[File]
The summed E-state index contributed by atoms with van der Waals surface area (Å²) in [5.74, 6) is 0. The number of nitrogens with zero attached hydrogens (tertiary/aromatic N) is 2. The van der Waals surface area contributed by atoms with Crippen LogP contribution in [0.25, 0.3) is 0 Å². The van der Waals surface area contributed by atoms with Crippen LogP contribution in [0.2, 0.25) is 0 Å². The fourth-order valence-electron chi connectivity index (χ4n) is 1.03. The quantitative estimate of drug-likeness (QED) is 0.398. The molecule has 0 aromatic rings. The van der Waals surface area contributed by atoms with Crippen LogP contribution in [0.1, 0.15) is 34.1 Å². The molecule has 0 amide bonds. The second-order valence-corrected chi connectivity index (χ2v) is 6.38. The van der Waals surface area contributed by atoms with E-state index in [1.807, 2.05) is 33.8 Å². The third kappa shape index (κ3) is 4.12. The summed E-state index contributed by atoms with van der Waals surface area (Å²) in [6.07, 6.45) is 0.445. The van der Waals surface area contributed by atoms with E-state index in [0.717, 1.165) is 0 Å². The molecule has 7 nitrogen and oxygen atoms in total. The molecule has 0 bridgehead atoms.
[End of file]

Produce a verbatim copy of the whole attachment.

The summed E-state index contributed by atoms with van der Waals surface area (Å²) in [5.74, 6) is 0. The number of nitrogens with zero attached hydrogens (tertiary/aromatic N) is 2. The van der Waals surface area contributed by atoms with Crippen LogP contribution in [0.25, 0.3) is 0 Å². The van der Waals surface area contributed by atoms with Crippen LogP contribution in [0.2, 0.25) is 0 Å². The fourth-order valence-electron chi connectivity index (χ4n) is 1.03. The quantitative estimate of drug-likeness (QED) is 0.398. The molecule has 0 aromatic rings. The van der Waals surface area contributed by atoms with Crippen LogP contribution in [0.1, 0.15) is 34.1 Å². The molecule has 0 amide bonds. The second-order valence-corrected chi connectivity index (χ2v) is 6.38. The van der Waals surface area contributed by atoms with E-state index in [1.807, 2.05) is 33.8 Å². The third kappa shape index (κ3) is 4.12. The summed E-state index contributed by atoms with van der Waals surface area (Å²) in [6.07, 6.45) is 0.445. The van der Waals surface area contributed by atoms with E-state index in [0.717, 1.165) is 0 Å². The molecule has 7 nitrogen and oxygen atoms in total. The molecule has 0 bridgehead atoms.